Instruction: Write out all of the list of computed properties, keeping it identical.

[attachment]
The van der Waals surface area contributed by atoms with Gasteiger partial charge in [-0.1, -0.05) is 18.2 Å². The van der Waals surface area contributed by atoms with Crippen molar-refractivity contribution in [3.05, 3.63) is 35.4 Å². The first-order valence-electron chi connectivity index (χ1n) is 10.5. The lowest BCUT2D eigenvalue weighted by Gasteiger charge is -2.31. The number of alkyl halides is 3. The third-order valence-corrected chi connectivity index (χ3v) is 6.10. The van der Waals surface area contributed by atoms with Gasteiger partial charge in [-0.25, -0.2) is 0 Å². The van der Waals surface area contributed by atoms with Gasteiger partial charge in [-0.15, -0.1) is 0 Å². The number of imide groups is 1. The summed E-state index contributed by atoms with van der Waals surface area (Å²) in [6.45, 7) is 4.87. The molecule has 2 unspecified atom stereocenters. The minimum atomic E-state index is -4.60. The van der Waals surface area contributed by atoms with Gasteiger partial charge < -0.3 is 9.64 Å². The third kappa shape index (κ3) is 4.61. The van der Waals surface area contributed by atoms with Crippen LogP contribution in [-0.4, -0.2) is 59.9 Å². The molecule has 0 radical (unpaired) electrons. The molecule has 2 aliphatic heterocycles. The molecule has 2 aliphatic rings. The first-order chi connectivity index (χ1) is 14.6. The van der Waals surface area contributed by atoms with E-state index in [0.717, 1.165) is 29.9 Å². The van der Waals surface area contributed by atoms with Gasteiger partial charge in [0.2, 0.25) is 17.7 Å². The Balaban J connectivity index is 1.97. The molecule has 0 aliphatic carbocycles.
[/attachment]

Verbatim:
The van der Waals surface area contributed by atoms with Gasteiger partial charge in [-0.1, -0.05) is 18.2 Å². The van der Waals surface area contributed by atoms with Crippen molar-refractivity contribution in [3.05, 3.63) is 35.4 Å². The first-order valence-electron chi connectivity index (χ1n) is 10.5. The lowest BCUT2D eigenvalue weighted by Gasteiger charge is -2.31. The number of alkyl halides is 3. The third-order valence-corrected chi connectivity index (χ3v) is 6.10. The van der Waals surface area contributed by atoms with Gasteiger partial charge in [-0.25, -0.2) is 0 Å². The van der Waals surface area contributed by atoms with Gasteiger partial charge in [-0.15, -0.1) is 0 Å². The number of imide groups is 1. The summed E-state index contributed by atoms with van der Waals surface area (Å²) in [6.45, 7) is 4.87. The molecule has 2 unspecified atom stereocenters. The minimum atomic E-state index is -4.60. The van der Waals surface area contributed by atoms with Gasteiger partial charge < -0.3 is 9.64 Å². The third kappa shape index (κ3) is 4.61. The van der Waals surface area contributed by atoms with Crippen LogP contribution in [-0.4, -0.2) is 59.9 Å². The molecule has 0 radical (unpaired) electrons. The molecule has 2 aliphatic heterocycles. The molecule has 2 aliphatic rings. The first-order chi connectivity index (χ1) is 14.6. The van der Waals surface area contributed by atoms with E-state index in [0.717, 1.165) is 29.9 Å². The van der Waals surface area contributed by atoms with Gasteiger partial charge in [0.2, 0.25) is 17.7 Å². The Balaban J connectivity index is 1.97. The molecule has 0 aliphatic carbocycles.